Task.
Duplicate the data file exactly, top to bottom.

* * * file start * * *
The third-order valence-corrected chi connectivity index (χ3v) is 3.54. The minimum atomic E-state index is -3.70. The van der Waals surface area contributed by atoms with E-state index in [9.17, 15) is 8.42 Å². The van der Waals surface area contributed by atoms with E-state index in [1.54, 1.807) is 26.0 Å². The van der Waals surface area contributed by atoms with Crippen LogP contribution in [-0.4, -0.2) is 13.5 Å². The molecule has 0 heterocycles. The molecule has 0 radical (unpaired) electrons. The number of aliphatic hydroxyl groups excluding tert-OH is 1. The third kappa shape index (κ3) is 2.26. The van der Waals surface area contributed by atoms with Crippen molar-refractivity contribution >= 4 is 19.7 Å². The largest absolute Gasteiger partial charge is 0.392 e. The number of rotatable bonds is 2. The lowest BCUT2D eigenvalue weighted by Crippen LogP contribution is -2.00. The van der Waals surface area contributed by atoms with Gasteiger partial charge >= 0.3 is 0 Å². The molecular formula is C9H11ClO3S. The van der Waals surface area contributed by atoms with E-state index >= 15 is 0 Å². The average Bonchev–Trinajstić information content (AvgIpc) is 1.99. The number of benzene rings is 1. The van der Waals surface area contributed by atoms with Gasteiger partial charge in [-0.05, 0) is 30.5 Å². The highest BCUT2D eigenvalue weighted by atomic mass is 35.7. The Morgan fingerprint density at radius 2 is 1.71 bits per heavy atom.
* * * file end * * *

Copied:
The third-order valence-corrected chi connectivity index (χ3v) is 3.54. The minimum atomic E-state index is -3.70. The van der Waals surface area contributed by atoms with E-state index in [9.17, 15) is 8.42 Å². The van der Waals surface area contributed by atoms with E-state index in [1.54, 1.807) is 26.0 Å². The van der Waals surface area contributed by atoms with Crippen LogP contribution in [-0.4, -0.2) is 13.5 Å². The molecule has 0 heterocycles. The molecule has 0 radical (unpaired) electrons. The number of aliphatic hydroxyl groups excluding tert-OH is 1. The third kappa shape index (κ3) is 2.26. The van der Waals surface area contributed by atoms with Crippen molar-refractivity contribution >= 4 is 19.7 Å². The largest absolute Gasteiger partial charge is 0.392 e. The number of rotatable bonds is 2. The lowest BCUT2D eigenvalue weighted by Crippen LogP contribution is -2.00. The van der Waals surface area contributed by atoms with Gasteiger partial charge >= 0.3 is 0 Å². The molecular formula is C9H11ClO3S. The van der Waals surface area contributed by atoms with E-state index >= 15 is 0 Å². The average Bonchev–Trinajstić information content (AvgIpc) is 1.99. The number of benzene rings is 1. The van der Waals surface area contributed by atoms with Gasteiger partial charge in [-0.05, 0) is 30.5 Å². The highest BCUT2D eigenvalue weighted by atomic mass is 35.7. The Morgan fingerprint density at radius 2 is 1.71 bits per heavy atom.